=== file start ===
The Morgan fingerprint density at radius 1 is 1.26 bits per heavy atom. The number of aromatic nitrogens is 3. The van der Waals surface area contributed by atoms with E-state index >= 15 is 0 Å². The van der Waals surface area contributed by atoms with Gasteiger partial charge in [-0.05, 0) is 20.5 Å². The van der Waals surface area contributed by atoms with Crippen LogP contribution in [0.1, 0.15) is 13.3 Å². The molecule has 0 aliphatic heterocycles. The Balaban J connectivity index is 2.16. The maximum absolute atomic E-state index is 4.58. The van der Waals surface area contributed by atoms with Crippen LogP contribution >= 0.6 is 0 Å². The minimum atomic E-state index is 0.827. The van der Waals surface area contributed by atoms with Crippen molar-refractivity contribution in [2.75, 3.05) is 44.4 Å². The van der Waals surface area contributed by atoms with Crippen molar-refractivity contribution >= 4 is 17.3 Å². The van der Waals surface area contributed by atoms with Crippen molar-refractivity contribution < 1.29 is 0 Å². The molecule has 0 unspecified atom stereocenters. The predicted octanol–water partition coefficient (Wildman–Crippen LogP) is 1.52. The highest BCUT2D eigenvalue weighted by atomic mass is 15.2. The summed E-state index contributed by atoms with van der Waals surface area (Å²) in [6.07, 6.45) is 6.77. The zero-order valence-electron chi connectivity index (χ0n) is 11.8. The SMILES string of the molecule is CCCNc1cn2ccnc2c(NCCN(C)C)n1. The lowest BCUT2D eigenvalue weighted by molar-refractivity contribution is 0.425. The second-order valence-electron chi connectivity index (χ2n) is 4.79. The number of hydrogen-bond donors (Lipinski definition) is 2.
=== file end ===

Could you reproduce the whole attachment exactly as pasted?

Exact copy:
The Morgan fingerprint density at radius 1 is 1.26 bits per heavy atom. The number of aromatic nitrogens is 3. The van der Waals surface area contributed by atoms with E-state index >= 15 is 0 Å². The van der Waals surface area contributed by atoms with Gasteiger partial charge in [-0.05, 0) is 20.5 Å². The van der Waals surface area contributed by atoms with Crippen LogP contribution in [0.1, 0.15) is 13.3 Å². The molecule has 0 aliphatic heterocycles. The Balaban J connectivity index is 2.16. The maximum absolute atomic E-state index is 4.58. The van der Waals surface area contributed by atoms with Crippen LogP contribution >= 0.6 is 0 Å². The minimum atomic E-state index is 0.827. The van der Waals surface area contributed by atoms with Crippen molar-refractivity contribution in [2.75, 3.05) is 44.4 Å². The van der Waals surface area contributed by atoms with Crippen molar-refractivity contribution >= 4 is 17.3 Å². The van der Waals surface area contributed by atoms with Crippen molar-refractivity contribution < 1.29 is 0 Å². The molecule has 0 unspecified atom stereocenters. The predicted octanol–water partition coefficient (Wildman–Crippen LogP) is 1.52. The highest BCUT2D eigenvalue weighted by atomic mass is 15.2. The summed E-state index contributed by atoms with van der Waals surface area (Å²) in [6.07, 6.45) is 6.77. The zero-order valence-electron chi connectivity index (χ0n) is 11.8. The SMILES string of the molecule is CCCNc1cn2ccnc2c(NCCN(C)C)n1. The lowest BCUT2D eigenvalue weighted by molar-refractivity contribution is 0.425. The second-order valence-electron chi connectivity index (χ2n) is 4.79. The number of hydrogen-bond donors (Lipinski definition) is 2.